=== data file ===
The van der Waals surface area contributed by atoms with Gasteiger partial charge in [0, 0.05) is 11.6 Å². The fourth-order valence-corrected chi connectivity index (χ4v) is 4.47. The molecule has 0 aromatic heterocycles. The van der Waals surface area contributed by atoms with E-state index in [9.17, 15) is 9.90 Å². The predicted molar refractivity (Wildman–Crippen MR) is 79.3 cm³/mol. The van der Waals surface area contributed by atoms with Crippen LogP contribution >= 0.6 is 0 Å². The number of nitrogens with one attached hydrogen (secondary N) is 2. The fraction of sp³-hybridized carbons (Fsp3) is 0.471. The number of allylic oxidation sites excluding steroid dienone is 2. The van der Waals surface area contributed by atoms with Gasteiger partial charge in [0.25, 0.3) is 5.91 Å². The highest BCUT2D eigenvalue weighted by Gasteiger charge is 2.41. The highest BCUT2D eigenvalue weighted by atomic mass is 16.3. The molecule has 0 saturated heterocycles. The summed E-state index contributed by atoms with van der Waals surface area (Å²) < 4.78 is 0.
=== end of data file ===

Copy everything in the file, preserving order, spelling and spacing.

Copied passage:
The van der Waals surface area contributed by atoms with Gasteiger partial charge in [0, 0.05) is 11.6 Å². The fourth-order valence-corrected chi connectivity index (χ4v) is 4.47. The molecule has 0 aromatic heterocycles. The van der Waals surface area contributed by atoms with E-state index in [9.17, 15) is 9.90 Å². The predicted molar refractivity (Wildman–Crippen MR) is 79.3 cm³/mol. The van der Waals surface area contributed by atoms with Crippen LogP contribution >= 0.6 is 0 Å². The number of nitrogens with one attached hydrogen (secondary N) is 2. The fraction of sp³-hybridized carbons (Fsp3) is 0.471. The number of allylic oxidation sites excluding steroid dienone is 2. The van der Waals surface area contributed by atoms with Gasteiger partial charge in [0.25, 0.3) is 5.91 Å². The highest BCUT2D eigenvalue weighted by Gasteiger charge is 2.41. The highest BCUT2D eigenvalue weighted by atomic mass is 16.3. The molecule has 0 saturated heterocycles. The summed E-state index contributed by atoms with van der Waals surface area (Å²) < 4.78 is 0.